Owning and leasing commercial or residential properties in New York can be a great investment. It can also, however, bring with it certain stresses, such as having to collect rent and ensuring that your tenants do not cause any damages. You can protect yourself in both regards by collecting a security deposit as a condition of a lease. Yet as many of those that we here at Tane Waterman & Wurtzel, P.C. can attest to, issues regarding the management of security deposits can often be the source of landlord-tenant disputes. Thus, you should know exactly what the law requires of you in this regard in order to avoid such tensions.
According to the New York State Attorney General’s Office, if your security deposits are rent-based, you are allowed to ask for more if, throughout the term of the lease, the rent payment increases. Tenants would owe whatever is needed to equal the amount of the new payment. The deposit money may be used to either cover missed rent payments or the cost of repairs that are needed doe damages to the property that the tenant causes. Whatever is remaining of the deposit must be returned to the tenant when their lease expires. If you sell the property, the security deposits of current tenants must be transferred to the new owner within five days of the transaction being finalized.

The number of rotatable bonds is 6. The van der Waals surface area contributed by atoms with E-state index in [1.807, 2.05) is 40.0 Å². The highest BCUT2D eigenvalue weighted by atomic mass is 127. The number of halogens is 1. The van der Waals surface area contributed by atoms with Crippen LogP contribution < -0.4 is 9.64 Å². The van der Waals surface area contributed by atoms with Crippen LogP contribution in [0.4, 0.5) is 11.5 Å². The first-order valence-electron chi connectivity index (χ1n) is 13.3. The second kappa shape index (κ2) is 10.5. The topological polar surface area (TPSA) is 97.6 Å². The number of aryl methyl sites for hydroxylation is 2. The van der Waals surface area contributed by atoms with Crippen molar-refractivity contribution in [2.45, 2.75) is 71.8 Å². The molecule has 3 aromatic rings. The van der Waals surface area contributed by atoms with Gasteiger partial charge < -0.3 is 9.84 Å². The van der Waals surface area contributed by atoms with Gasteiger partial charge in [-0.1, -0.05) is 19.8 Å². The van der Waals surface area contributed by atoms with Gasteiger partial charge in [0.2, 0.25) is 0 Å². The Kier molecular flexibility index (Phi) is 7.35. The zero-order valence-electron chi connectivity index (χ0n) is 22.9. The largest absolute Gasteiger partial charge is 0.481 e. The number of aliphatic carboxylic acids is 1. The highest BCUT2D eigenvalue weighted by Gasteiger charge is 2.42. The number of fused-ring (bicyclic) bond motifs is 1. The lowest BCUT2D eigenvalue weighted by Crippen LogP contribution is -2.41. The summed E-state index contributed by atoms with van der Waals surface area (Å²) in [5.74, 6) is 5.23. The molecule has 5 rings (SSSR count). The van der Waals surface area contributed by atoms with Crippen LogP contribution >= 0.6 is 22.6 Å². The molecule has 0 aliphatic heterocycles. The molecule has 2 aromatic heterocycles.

If you own a multi-unit property (one containing more than six units), all security deposits must be placed in an interest-earning New York state bank account. You may charge up to one percent of the deposit’s value annually to maintain the accounts, but interest earned must be paid back to the tenant. You can learn more about managing tenant matters by continuing to explore our site.